Raising Capital: Market Sizing, Part Seven
Last article, we reviewed scaling your revenues without commensurate increases in marketing costs. This week we’ll get into market sizing and basic strategy.
Market Sizing and Investment
In order to raise money from investors, they have to believe that the return on their investment (ROI) will be worth the risk of funding your business. They want to understand that your ability to capture customers is well thought out and justifiable. They will want to know that:
You understand and can explain your product in 30 seconds.
You are realistic in sizing the market.
The total market size is large enough to justify their investment.
Your projected forecast market share over time is realistic.
Their investment will give them the desired ROI if you meet your financial forecast.
Key point. VCs become masters at assessing people and business quickly or they don’t survive. You must convince them that you know your product and markets intimately in your first discussion.
Investors want to know how your forecasted annual revenues mesh with the total and serviceable market sizes. This gives them a first-round gut check of market size, product fit, and your ability to assess markets, and returns. So you don’t fail the target market test, let’s review market sizing and the three market sizes that investors will focus on, namely, TAM, SAM, and SOM.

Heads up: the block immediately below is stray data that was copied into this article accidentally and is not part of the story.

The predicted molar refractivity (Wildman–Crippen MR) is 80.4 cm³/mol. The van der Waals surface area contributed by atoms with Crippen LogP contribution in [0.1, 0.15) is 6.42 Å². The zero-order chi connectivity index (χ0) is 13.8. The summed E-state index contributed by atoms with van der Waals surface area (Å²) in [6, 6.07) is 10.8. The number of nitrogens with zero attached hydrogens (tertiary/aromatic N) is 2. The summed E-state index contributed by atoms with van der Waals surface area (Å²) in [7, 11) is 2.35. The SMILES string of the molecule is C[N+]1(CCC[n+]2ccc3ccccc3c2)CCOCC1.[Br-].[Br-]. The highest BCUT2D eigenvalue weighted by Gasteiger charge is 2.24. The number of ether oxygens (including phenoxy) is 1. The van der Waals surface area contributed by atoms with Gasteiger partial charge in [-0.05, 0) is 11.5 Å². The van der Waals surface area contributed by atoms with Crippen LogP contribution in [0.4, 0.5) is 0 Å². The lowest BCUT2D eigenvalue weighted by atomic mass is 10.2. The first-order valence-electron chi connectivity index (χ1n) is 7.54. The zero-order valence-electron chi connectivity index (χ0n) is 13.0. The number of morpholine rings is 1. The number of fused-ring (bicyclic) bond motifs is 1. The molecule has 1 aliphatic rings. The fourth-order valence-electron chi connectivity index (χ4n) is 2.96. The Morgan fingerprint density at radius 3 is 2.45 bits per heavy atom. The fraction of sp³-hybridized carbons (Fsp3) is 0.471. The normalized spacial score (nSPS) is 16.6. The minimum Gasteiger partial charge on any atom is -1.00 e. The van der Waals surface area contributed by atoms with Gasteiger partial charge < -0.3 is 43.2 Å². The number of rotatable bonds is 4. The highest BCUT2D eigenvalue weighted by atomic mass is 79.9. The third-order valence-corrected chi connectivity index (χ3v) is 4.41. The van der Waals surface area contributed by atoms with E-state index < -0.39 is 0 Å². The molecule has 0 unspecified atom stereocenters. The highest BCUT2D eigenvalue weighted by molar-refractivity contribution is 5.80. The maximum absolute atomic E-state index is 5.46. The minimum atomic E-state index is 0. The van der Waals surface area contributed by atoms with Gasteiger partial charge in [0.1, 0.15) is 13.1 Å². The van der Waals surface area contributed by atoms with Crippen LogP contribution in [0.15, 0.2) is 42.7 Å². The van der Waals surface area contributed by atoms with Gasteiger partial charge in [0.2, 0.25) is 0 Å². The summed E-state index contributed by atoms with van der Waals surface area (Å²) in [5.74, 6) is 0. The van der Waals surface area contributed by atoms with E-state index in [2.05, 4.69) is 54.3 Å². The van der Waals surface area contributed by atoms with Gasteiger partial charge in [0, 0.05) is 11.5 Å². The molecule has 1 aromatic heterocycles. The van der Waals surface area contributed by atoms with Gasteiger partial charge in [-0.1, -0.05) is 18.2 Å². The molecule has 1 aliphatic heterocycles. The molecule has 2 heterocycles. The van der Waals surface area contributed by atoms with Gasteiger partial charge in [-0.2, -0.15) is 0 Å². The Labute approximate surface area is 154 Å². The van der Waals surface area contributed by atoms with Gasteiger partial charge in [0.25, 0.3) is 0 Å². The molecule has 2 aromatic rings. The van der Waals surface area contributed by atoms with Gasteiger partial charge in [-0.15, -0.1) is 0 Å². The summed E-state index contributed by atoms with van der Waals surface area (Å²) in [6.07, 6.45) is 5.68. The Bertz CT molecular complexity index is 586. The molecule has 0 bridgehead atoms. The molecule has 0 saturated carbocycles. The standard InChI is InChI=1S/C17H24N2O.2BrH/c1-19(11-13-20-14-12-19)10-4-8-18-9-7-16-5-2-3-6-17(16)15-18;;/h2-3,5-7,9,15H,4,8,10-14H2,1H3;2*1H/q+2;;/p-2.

TAM: Total Addressable/Available Market
This is the total demand for your product. Essentially it’s the theoretical annual revenue opportunity for your product assuming no competition.
Key point. For a significant investment from a VC, they typically want to see a TAM greater than $1 billion.
SAM: Serviceable Addressable/Available Market
This is a portion of the TAM comprising customers that you can reach with your sales, marketing, and distribution channels. If your business is a restaurant, your SAM may be customers within a radius of 15 miles or so of your business, plus occasional out of town visitors.
SOM: Share of Market
This is the portion of the SAM that you capture based on your planned business strategy and operations. Your financial planning model reflects revenues based on your SOM, ideally increasing significantly over time.
Besides “sizing the market” for yourself and investors, the market definitions above help you to think about and hone your target market.
Key point. Your target market is those customers who you can reach with your sales, marketing, and distribution channels and are likely to buy your product.
Defining your target market is important as it allows you to focus your marketing and sales efforts. Targeting is a key strategy because:
It keeps your initial marketing costs down.
It helps your sales and marketing teams concentrate their efforts on the customers who are most likely to buy your product, decreasing both selling and conversion time.
Done well it increases your sales ramp rate by providing organic marketing from those who have purchased and will encourage others to purchase through direct interaction and social media.
As previously written, investors want to know that you’ll use their money wisely and provide great returns. Knowing your TAM, SAM, SOM and target market helps you understand your business more thoroughly, develop strategy, and convince investors that you may be worth the risk of an investment.
Until next week!
All the best,
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